By Veronica Minard
Meet, Quiel Barrameda, a 35-year-old man from the Philippines who was born with hypohidrotic ectodermal dysplasia (HED). HED is characterized by missing teeth; fine, sparse hair; and the reduced ability to sweat. For Quiel, this means the incurable condition of not having sweat glands.
Imagine living in a climate, where the average temperatures range from 77.9⁰ F (25.5⁰ C) to 83⁰ F (28.3⁰ C), without the ability to sweat. Just going to school or work can be a life-threatening trek. To help cool himself, Quiel relies on a portable electric fan that he carries with him to prevent over-heating.
…during summers here, my body use[d] to reach 40⁰ C (104⁰ F) and believe me the heat is really something. I always use wet face towels to help ease the heat from my body.”– Quiel
Never Leave Home Without It
Just leaving home can be challenging for Quiel, and he prepares well for outings. He never leaves home without an umbrella and hat to provide shade, and he always has money in his pocket for a cold drink to help cool his body. Many of us take small things, like shade and a cold drink, for granted. But, they can be lifesaving for those living with HED.
Working and living indoors can also be a challenge in warm climates.
“Not being able to sweat here in the Philippines is really hard for some people with the same condition like me. We can’t afford an air conditioner,” explains Quiel.
Not only does Quiel have to prevent overheating, he is also more susceptible to respiratory infections. As the world is facing the COVID pandemic, this can be even scarier for those living with HED. Whenever he does get sick, he tries to endure it to save his money for when he is severely ill.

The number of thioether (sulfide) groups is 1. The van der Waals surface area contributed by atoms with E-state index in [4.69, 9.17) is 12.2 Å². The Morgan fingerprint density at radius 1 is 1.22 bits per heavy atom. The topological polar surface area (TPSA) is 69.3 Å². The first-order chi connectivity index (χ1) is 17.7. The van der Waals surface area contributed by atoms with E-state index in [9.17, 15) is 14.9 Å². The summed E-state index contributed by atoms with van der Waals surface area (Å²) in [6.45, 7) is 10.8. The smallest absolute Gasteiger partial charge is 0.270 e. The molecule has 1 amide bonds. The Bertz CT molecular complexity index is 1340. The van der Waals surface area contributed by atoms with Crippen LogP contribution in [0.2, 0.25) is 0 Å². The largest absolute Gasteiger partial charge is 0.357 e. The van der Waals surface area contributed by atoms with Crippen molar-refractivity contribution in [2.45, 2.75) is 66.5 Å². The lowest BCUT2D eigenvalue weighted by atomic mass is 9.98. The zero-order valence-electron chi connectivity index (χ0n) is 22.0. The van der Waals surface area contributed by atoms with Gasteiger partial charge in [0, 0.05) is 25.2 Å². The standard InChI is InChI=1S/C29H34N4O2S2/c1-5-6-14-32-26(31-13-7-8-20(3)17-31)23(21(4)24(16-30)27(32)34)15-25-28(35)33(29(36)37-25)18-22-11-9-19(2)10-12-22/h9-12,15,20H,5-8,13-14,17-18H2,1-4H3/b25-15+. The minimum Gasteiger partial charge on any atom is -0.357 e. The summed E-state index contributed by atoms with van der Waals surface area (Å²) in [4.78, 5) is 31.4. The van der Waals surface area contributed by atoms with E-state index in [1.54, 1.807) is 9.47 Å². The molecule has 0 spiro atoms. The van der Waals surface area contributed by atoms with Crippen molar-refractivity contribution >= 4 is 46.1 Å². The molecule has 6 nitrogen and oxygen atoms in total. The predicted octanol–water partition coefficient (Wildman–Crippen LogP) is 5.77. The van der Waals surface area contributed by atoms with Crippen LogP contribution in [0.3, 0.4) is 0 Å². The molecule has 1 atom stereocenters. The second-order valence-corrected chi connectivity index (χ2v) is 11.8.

“I got tuberculosis last year, and I had to undergo treatments… I had to spend my last savings for that.”
Quiel also has missing teeth due to HED. Without a health care card, he’s unable to afford the cost to get dentures.
Quiel was diagnosed with HED at the age of five. Unfortunately, he experienced bullying due to differences in his appearance caused by HED. He also had to refrain from playing baseball with the other kids and participating in physical education activities.
With the support of his family, and especially his mom, Quiel graduated high school and completed Associate Degree coursework!
I like to thank my very, very supportive parents and siblings for understanding me, and also my relatives, but most of all my mom, because without her I wouldn’t be able to finish my high school and Associate Degree course.”– Quiel
At the National Foundation for Ectodermal Dysplasias, we support both patients of ectodermal dysplasias, like Quiel, and their families. As a community of individuals with rare, inherited disorders, we recognize the importance of connection and knowing you are not alone. If you are a family looking for resources or someone who would like to support our work, please connect with our community to get involved!